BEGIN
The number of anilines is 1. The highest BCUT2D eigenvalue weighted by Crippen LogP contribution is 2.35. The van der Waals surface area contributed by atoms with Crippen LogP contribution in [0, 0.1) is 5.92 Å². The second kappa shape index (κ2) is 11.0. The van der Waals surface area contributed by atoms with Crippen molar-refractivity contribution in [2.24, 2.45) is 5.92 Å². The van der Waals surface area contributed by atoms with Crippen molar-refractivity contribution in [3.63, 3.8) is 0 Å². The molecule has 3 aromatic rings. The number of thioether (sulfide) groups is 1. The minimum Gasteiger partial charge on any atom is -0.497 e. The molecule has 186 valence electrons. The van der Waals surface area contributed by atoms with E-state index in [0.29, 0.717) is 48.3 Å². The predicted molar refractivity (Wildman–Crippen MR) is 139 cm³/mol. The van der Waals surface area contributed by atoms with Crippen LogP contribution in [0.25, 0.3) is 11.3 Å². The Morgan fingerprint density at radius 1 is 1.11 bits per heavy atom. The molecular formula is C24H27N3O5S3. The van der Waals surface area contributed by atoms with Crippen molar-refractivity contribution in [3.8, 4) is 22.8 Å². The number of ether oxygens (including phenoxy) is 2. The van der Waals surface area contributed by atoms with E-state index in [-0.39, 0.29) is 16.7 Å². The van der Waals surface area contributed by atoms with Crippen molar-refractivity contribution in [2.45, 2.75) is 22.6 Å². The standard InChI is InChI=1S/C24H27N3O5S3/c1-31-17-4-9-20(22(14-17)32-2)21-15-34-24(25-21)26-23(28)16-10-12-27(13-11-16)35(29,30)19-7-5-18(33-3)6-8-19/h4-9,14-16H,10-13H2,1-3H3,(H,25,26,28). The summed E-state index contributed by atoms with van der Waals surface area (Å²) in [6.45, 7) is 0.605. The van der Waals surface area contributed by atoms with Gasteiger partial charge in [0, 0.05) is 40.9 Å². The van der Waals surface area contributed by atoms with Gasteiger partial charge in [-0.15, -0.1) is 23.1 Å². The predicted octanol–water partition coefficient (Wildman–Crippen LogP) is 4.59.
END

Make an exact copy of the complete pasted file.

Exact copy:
The number of anilines is 1. The highest BCUT2D eigenvalue weighted by Crippen LogP contribution is 2.35. The van der Waals surface area contributed by atoms with Crippen LogP contribution in [0, 0.1) is 5.92 Å². The second kappa shape index (κ2) is 11.0. The van der Waals surface area contributed by atoms with Crippen molar-refractivity contribution in [2.24, 2.45) is 5.92 Å². The van der Waals surface area contributed by atoms with Crippen molar-refractivity contribution in [3.63, 3.8) is 0 Å². The molecule has 3 aromatic rings. The number of thioether (sulfide) groups is 1. The minimum Gasteiger partial charge on any atom is -0.497 e. The molecule has 186 valence electrons. The van der Waals surface area contributed by atoms with E-state index in [0.29, 0.717) is 48.3 Å². The predicted molar refractivity (Wildman–Crippen MR) is 139 cm³/mol. The van der Waals surface area contributed by atoms with Crippen LogP contribution in [0.25, 0.3) is 11.3 Å². The Morgan fingerprint density at radius 1 is 1.11 bits per heavy atom. The molecular formula is C24H27N3O5S3. The van der Waals surface area contributed by atoms with Crippen molar-refractivity contribution in [3.8, 4) is 22.8 Å². The number of ether oxygens (including phenoxy) is 2. The van der Waals surface area contributed by atoms with E-state index in [-0.39, 0.29) is 16.7 Å². The van der Waals surface area contributed by atoms with Crippen molar-refractivity contribution in [2.45, 2.75) is 22.6 Å². The standard InChI is InChI=1S/C24H27N3O5S3/c1-31-17-4-9-20(22(14-17)32-2)21-15-34-24(25-21)26-23(28)16-10-12-27(13-11-16)35(29,30)19-7-5-18(33-3)6-8-19/h4-9,14-16H,10-13H2,1-3H3,(H,25,26,28). The summed E-state index contributed by atoms with van der Waals surface area (Å²) in [6.45, 7) is 0.605. The van der Waals surface area contributed by atoms with Gasteiger partial charge in [0, 0.05) is 40.9 Å². The van der Waals surface area contributed by atoms with Gasteiger partial charge in [-0.15, -0.1) is 23.1 Å². The predicted octanol–water partition coefficient (Wildman–Crippen LogP) is 4.59.